1917 is a movie that brings World War I to life, a story told in the trenches and meant to be sobering. Early scenes in the film are looking down into the trenches. The humble title sets the tone for a narrative that focuses the viewer on a specific time, place, and protagonist. This is a journey that one soldier must take in order to save a battalion of 1,600 men. The battalion is being ordered to stand down in order to avoid an enemy trap and two soldiers have been tasked as couriers to send that message.
Lance Corporal Schofield (George MacKay) never expected such a dangerous, and pivotal, assignment but there he is, paired with another soldier (Dean-Charles Chapman) who he doesn’t really care for. But any callow sentiment is quickly wiped away once the race is on. As the two move above ground, they can’t help but remain low, crouching toward their goal. It’s not long before Schofield loses his teammate and the focus tightens upon the determination of one man.
Designed to play out in the form of a single, extended, endlessly mobile shot, 1917 is visually stunning, bringing The Great War into brilliant 21st century relevance. No, we are not at all that different from our early 20th century ancestors, even with our technological superiority and cultural awakening. Bravery is the overriding theme. Schofield is the unlikely hero who is but a little cog in a system. It has been foisted upon him to do the right thing and that will only happen if he follows his conscience and precisely follows orders. Now, the camera moves closer on Schofield and his silhouette often holds together the composition of scenes.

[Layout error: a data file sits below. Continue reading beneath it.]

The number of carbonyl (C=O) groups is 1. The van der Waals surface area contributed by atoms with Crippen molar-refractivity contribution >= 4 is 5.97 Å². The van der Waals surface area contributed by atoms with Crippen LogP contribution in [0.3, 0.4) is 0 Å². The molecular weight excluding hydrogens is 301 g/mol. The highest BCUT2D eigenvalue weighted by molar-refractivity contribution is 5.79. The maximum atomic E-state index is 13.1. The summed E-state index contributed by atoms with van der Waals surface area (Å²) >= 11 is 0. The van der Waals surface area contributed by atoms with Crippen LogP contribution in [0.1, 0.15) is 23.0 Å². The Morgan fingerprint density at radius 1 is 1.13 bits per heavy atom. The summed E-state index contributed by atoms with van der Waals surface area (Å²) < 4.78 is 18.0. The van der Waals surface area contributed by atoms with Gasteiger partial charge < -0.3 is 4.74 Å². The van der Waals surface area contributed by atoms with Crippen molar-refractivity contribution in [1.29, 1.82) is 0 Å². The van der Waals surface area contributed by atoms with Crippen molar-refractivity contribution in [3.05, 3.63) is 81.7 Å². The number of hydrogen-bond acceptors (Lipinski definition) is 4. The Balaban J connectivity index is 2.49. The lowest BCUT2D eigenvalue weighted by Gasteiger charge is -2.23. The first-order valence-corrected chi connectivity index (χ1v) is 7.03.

Director Sam Mendes pays tribute to his grandfather’s exploits in this epic film. Both Mendes and co-writer Krysty Wilson-Cairns were guided by family war stories. The narrative is, by all measures, epic in the extreme. Influenced by the lore found in some of the best in cinema, literature, and even video games, this is a movie packed to the gills with intensity, a veritable roller coaster of highs and lows. Sandwiched between two heart-wrenching scenes of mortal combat, there’s even a quiet moment when Schofield stumbles upon a mother and child quietly surviving in the shadows. This tender scene inspires Schofield to sing a few lines from Edward Lear: “On a winter’s morn, on a stormy day, In a Sieve they went to sea!” Not long after that, Schofield himself is fighting the mighty life-threatening river currents. No doubt, this is a movie that can get caught up in its own grandiloquence. And yet, through it all, Schofield remains the stalwart understated hero and preserves for this epic film the irresistible charm of a fable. For all its grandeur, 1917 manages to retain a great sense of humility. Among its many influences is the classic novel, All Quiet on the Western Front, a story that is decidedly humble. Within this big epic film resides a modest human heart.